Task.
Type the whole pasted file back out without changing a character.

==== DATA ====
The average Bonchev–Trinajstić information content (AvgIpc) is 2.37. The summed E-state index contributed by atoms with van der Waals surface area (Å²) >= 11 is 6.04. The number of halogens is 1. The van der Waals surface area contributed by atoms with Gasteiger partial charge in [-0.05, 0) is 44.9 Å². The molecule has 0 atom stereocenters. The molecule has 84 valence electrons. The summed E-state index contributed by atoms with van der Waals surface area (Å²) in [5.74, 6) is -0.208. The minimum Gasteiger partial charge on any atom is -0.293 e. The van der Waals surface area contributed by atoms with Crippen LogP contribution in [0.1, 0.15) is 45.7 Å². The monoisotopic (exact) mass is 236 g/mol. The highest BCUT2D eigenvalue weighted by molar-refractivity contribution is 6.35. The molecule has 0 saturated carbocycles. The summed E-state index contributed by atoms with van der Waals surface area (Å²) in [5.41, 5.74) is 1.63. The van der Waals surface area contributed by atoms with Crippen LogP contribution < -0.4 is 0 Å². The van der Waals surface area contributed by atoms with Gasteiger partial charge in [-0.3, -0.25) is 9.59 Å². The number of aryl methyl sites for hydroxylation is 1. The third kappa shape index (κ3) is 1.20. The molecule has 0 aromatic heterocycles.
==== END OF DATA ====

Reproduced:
The average Bonchev–Trinajstić information content (AvgIpc) is 2.37. The summed E-state index contributed by atoms with van der Waals surface area (Å²) >= 11 is 6.04. The number of halogens is 1. The van der Waals surface area contributed by atoms with Gasteiger partial charge in [-0.05, 0) is 44.9 Å². The molecule has 0 atom stereocenters. The molecule has 84 valence electrons. The summed E-state index contributed by atoms with van der Waals surface area (Å²) in [5.74, 6) is -0.208. The minimum Gasteiger partial charge on any atom is -0.293 e. The van der Waals surface area contributed by atoms with Crippen LogP contribution in [0.1, 0.15) is 45.7 Å². The monoisotopic (exact) mass is 236 g/mol. The highest BCUT2D eigenvalue weighted by molar-refractivity contribution is 6.35. The molecule has 0 saturated carbocycles. The summed E-state index contributed by atoms with van der Waals surface area (Å²) in [5.41, 5.74) is 1.63. The van der Waals surface area contributed by atoms with Crippen LogP contribution < -0.4 is 0 Å². The van der Waals surface area contributed by atoms with Gasteiger partial charge in [-0.3, -0.25) is 9.59 Å². The number of aryl methyl sites for hydroxylation is 1. The third kappa shape index (κ3) is 1.20. The molecule has 0 aromatic heterocycles.